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Chris Paul Returns, Hornets beat Wolves
Both teams had players return from injury last night that made a major difference. Kevin Love played for the first time this season, giving his usual brand of tough and intelligent basketball, leavened by unexpected spot up shooting. For the Hornets, Chris Paul came back, and . . . yeah, he was pretty good.
The Return of Chris Paul
Paul was clearly not at 100% during this game. He started the game moving at a deliberate pace and not exploding off of any of the picks set for him. In fact, his top speed only showed up a handful of times during the entire game – on a trio of fast breaks and several times when Jonny Flynn or Ramon Sessions turned on the jets while he was covering them. He also opened up front-rimming his first five shots as he struggled to get his legs under him.
So – most teams, knowing their star player is probably playing at only 75%, couldn’t expect too much from him. Chris Paul, however, isn’t your average star player. He assisted on the Hornet’s first three baskets, and ended the half only one rebound off the pace of earning a quadruple double. Yes, that’s right. Not a double double. Or a triple double. A quadruple double.
Predictably, he fell off the pace in the second half, but he still finished the game with 16 points, 15 assists, 8 steals, 6 rebounds, 1 block(? . . .!) and 3 turnovers. As if we care about 3 turnovers at this point. Chris Paul probably does. The guy is intense, clever, determined and downright nasty, even when injured.
Nothing shows Paul’s unremitting will to win than the last play of the first half. 1 second to shoot. Nothing there but a heave-ho half court shot, and Ryan Hollins providing a little pressure to make the shot a little harder. Chris Paul took what was given to him, and launched his body into Hollins as he heaved up a three point shot, drawing three free throws.
Who does that? Really? With a bad ankle? That’s the fourth time in two seasons that Chris Paul has drawn free throws when the other team was pressuring him at half-court. Who does that?
(Yes, it was a bad call. I don’t care. It was a sneakily awesome basketball play.)
Now that I’ve glowed about CP3, I do have to bring up the fact that the offense did stagnate at times as the Hornets waited for him to do something. Thornton, Posey and Stojakovic in particular seemed more nailed to their spots on the perimeter as they tried to spread the floor for Chris Paul to operate in the paint. Of course, their positioning did allow Paul to generate 15 assists, but it also had the Hornets lose 10-12 seconds from the shot clock on about a dozen plays as Paul tried to manufacture something against a determined double team.(Kevin Love was great on hedging on picks and forcing Paul further out on the perimeter) That’s something for the guys to work on. Thornton gives an outlet in that situation – a guy who can create from the strong side, if the weak side pick and roll isn’t working.
West and Okafor, on the other hand, continue to develop an excellent awareness of one another on the offensive end. At least twice a game for the past 5 games, West has gotten the ball into the high post, Okafor has cut into the paint, sealed his man on his back and received gorgeous bounce passes from West. Those inevitably end with a dunk or the other team fouling Okafor to prevent the easy dunk. I love that kind of high-low play.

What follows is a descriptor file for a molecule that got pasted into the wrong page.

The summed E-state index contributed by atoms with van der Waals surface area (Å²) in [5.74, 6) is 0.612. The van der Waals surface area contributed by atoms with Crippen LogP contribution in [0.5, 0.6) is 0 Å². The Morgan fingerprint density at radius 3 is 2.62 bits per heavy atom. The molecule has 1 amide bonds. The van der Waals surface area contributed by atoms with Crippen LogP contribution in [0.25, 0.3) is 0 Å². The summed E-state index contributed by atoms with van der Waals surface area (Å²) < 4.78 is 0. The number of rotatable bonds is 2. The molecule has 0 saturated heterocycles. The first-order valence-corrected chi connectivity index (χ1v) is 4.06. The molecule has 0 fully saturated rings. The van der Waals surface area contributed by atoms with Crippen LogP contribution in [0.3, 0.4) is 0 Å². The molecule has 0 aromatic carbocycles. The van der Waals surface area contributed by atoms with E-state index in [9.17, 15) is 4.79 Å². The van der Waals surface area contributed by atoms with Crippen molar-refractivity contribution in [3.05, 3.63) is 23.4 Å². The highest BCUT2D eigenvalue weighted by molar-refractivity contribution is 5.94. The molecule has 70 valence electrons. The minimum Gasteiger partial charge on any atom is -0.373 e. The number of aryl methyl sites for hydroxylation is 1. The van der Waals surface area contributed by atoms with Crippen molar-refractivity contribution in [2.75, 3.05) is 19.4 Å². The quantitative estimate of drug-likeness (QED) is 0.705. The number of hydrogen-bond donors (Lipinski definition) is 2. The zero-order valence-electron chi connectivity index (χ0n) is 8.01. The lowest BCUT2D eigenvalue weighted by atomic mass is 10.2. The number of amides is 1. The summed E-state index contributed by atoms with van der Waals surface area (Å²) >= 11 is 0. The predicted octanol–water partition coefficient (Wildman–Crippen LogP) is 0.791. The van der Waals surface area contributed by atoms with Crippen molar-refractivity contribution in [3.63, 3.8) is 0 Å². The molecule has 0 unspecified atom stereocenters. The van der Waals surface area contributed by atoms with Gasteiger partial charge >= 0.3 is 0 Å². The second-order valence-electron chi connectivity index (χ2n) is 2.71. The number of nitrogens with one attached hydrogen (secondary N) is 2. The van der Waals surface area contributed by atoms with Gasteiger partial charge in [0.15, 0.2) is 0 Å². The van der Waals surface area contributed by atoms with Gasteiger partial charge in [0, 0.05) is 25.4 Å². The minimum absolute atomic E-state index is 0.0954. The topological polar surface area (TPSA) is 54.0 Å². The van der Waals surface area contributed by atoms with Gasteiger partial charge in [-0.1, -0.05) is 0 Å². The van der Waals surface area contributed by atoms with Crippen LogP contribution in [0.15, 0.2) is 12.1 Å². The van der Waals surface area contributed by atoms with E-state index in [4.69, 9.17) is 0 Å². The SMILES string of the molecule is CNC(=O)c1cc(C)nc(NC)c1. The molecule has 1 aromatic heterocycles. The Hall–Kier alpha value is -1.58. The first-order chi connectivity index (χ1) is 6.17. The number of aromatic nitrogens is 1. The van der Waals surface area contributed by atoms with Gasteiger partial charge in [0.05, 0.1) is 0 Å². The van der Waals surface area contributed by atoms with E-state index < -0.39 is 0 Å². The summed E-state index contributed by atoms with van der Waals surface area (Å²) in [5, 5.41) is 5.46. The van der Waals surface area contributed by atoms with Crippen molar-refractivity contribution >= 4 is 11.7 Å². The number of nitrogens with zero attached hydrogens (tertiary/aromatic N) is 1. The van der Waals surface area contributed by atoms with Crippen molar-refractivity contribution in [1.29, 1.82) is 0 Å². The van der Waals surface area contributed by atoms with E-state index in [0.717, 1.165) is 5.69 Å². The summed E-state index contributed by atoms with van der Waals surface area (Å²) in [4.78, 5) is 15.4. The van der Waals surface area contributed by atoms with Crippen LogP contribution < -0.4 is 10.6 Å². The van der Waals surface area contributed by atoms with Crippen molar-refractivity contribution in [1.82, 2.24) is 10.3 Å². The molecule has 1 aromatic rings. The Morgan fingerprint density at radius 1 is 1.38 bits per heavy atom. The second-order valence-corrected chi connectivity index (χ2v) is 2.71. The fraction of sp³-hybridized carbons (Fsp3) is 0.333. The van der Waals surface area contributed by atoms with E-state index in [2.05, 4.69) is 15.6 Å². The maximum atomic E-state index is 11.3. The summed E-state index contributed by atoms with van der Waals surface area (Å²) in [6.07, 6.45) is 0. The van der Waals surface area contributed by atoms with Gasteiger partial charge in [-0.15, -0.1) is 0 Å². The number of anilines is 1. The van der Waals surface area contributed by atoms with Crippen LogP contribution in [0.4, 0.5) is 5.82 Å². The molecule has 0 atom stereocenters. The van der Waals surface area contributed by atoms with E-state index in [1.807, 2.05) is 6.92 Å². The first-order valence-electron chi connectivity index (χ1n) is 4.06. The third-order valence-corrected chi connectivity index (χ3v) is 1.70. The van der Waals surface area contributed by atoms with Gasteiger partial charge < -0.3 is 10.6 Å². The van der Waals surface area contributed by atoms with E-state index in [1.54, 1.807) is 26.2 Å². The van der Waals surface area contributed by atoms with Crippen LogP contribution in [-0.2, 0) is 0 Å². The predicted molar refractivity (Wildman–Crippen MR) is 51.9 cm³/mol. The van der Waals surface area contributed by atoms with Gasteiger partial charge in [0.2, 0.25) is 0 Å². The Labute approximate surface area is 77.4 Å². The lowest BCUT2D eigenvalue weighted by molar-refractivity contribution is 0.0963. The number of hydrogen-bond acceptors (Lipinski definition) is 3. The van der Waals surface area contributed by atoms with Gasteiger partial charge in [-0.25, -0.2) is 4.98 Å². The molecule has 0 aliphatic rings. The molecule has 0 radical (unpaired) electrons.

With Paul’s return, Darren Collison got 18 minutes and Marcus Thornton 12. Paul got 39 and Devin Brown 27. (Brown earned every one of those minutes) Collison played 9 minutes with Paul and 9 minutes without him, and was predictably much more willing to drive and create without Paul on the floor. When Paul was playing, he would defer, bring the ball up the floor and delivering it to Paul. Still, he’s a more than capable backup.
Thornton was good on the break, but his half-court offense wasn’t utilized much. The Hornets were intent on feeding Hilton in the post in the second quarter, instead of using Songaila’s and Posey’s passing to set up cutters. Maybe that’s why they fell behind so badly early in the second.
- Emeka Okafor is averaging 18 and 11 over his last three games. After a chaotic November where he was frequently the forgotten man, that’s good to see. His teammates have clearly gotten more used to where he likes the ball on the pick and roll, and rather than trying to get him to score only in the post, he’s been cutting and receiving the ball more or sealing his man for nice entry passes and finishes.
- Peja returned from his personal leave and looked really good to start, knocking down a trio of nice looks. It went downhill from there as he missed several open perimeter shots and looked a little tired at times.
- Lots of turnovers for the Hornets at the end of the first, as they kept dribbling into trouble and telegraphing passes for the Wolves to pick off easily. I think that was part of how the game opened. It wasn’t particularly intense, and the Wolves ramped it up a little sooner.
- David West had trouble with his jumper, but his close work was good. He also treated Kevin Love and Jonny Flynn to a trio of rejections. He’s always been good at defending someone trying to post him one on one. Especially if they aren’t much taller than him like Love was. He also got 5 assists in the game, continuing his recent skill at finding Okafor and perimeter players for open shots. West’s career assist rate is only 1.7, but he’s up to 2.6 per game this year, and over the last dozen games, five assists is not an unusual number from him.
- Hilton and James Posey were not good.
Next game is Tuesday, when the Hornets get to seek revenge on the Kings. Enjoy the weekend.
UPDATE: Check Mr. Kennedy’s post-game Journal report. Plus lots of video: